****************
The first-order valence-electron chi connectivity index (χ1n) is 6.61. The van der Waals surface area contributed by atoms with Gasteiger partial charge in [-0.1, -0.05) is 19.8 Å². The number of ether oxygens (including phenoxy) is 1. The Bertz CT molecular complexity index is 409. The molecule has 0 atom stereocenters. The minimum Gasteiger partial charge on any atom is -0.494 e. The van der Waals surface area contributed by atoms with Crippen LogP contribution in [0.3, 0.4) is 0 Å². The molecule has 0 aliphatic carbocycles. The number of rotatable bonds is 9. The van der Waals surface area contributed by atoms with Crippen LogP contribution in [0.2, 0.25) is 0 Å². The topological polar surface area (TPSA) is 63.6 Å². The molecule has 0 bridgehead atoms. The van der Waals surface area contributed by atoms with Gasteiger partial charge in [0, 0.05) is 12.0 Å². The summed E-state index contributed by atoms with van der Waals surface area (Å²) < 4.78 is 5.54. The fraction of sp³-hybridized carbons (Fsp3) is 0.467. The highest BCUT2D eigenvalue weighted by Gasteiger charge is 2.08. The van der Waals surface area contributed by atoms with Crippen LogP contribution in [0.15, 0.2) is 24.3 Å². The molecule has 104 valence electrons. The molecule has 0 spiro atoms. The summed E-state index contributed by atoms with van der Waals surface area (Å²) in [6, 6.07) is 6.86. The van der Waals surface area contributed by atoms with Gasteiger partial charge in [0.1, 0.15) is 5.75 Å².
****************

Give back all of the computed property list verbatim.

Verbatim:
The first-order valence-electron chi connectivity index (χ1n) is 6.61. The van der Waals surface area contributed by atoms with Gasteiger partial charge in [-0.1, -0.05) is 19.8 Å². The number of ether oxygens (including phenoxy) is 1. The Bertz CT molecular complexity index is 409. The molecule has 0 atom stereocenters. The minimum Gasteiger partial charge on any atom is -0.494 e. The van der Waals surface area contributed by atoms with Crippen LogP contribution in [0.3, 0.4) is 0 Å². The molecule has 0 aliphatic carbocycles. The number of rotatable bonds is 9. The van der Waals surface area contributed by atoms with Crippen LogP contribution in [0.2, 0.25) is 0 Å². The topological polar surface area (TPSA) is 63.6 Å². The molecule has 0 bridgehead atoms. The van der Waals surface area contributed by atoms with Gasteiger partial charge in [0, 0.05) is 12.0 Å². The summed E-state index contributed by atoms with van der Waals surface area (Å²) < 4.78 is 5.54. The fraction of sp³-hybridized carbons (Fsp3) is 0.467. The highest BCUT2D eigenvalue weighted by Gasteiger charge is 2.08. The van der Waals surface area contributed by atoms with Crippen LogP contribution in [0.15, 0.2) is 24.3 Å². The molecule has 104 valence electrons. The molecule has 0 spiro atoms. The summed E-state index contributed by atoms with van der Waals surface area (Å²) in [6, 6.07) is 6.86. The van der Waals surface area contributed by atoms with Gasteiger partial charge in [0.1, 0.15) is 5.75 Å².